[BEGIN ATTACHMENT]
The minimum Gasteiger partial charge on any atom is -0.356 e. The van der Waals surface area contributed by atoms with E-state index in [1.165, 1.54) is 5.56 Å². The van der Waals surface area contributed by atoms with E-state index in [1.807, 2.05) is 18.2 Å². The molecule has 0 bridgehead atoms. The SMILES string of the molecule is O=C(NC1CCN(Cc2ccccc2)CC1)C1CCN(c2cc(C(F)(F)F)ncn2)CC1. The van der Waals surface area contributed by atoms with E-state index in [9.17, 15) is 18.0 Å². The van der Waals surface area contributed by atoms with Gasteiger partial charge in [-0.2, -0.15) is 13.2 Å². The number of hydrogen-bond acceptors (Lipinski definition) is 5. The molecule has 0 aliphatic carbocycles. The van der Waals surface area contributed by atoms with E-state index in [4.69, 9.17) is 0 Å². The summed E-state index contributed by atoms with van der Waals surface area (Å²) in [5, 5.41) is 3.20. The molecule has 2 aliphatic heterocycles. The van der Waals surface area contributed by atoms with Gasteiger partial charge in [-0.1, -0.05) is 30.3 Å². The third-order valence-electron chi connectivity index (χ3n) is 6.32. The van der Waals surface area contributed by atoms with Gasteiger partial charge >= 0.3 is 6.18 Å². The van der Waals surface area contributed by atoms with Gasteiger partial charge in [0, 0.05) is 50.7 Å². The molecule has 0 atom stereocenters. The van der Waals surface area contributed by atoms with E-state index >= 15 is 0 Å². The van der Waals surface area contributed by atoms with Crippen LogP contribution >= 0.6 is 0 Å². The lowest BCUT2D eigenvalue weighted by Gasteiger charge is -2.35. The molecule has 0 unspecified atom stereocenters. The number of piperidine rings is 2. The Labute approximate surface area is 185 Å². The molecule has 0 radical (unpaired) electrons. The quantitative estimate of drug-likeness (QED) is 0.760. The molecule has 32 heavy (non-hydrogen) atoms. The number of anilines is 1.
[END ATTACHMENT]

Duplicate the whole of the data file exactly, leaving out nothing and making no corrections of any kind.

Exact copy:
The minimum Gasteiger partial charge on any atom is -0.356 e. The van der Waals surface area contributed by atoms with E-state index in [1.165, 1.54) is 5.56 Å². The van der Waals surface area contributed by atoms with E-state index in [1.807, 2.05) is 18.2 Å². The molecule has 0 bridgehead atoms. The SMILES string of the molecule is O=C(NC1CCN(Cc2ccccc2)CC1)C1CCN(c2cc(C(F)(F)F)ncn2)CC1. The van der Waals surface area contributed by atoms with E-state index in [9.17, 15) is 18.0 Å². The van der Waals surface area contributed by atoms with Gasteiger partial charge in [-0.2, -0.15) is 13.2 Å². The number of hydrogen-bond acceptors (Lipinski definition) is 5. The molecule has 0 aliphatic carbocycles. The van der Waals surface area contributed by atoms with E-state index in [4.69, 9.17) is 0 Å². The summed E-state index contributed by atoms with van der Waals surface area (Å²) in [5, 5.41) is 3.20. The molecule has 2 aliphatic heterocycles. The van der Waals surface area contributed by atoms with Gasteiger partial charge in [-0.1, -0.05) is 30.3 Å². The third-order valence-electron chi connectivity index (χ3n) is 6.32. The van der Waals surface area contributed by atoms with Gasteiger partial charge >= 0.3 is 6.18 Å². The van der Waals surface area contributed by atoms with Gasteiger partial charge in [0, 0.05) is 50.7 Å². The molecule has 0 atom stereocenters. The van der Waals surface area contributed by atoms with E-state index >= 15 is 0 Å². The van der Waals surface area contributed by atoms with Crippen LogP contribution >= 0.6 is 0 Å². The lowest BCUT2D eigenvalue weighted by Gasteiger charge is -2.35. The molecule has 0 unspecified atom stereocenters. The number of piperidine rings is 2. The Labute approximate surface area is 185 Å². The molecule has 0 radical (unpaired) electrons. The quantitative estimate of drug-likeness (QED) is 0.760. The molecule has 32 heavy (non-hydrogen) atoms. The number of anilines is 1.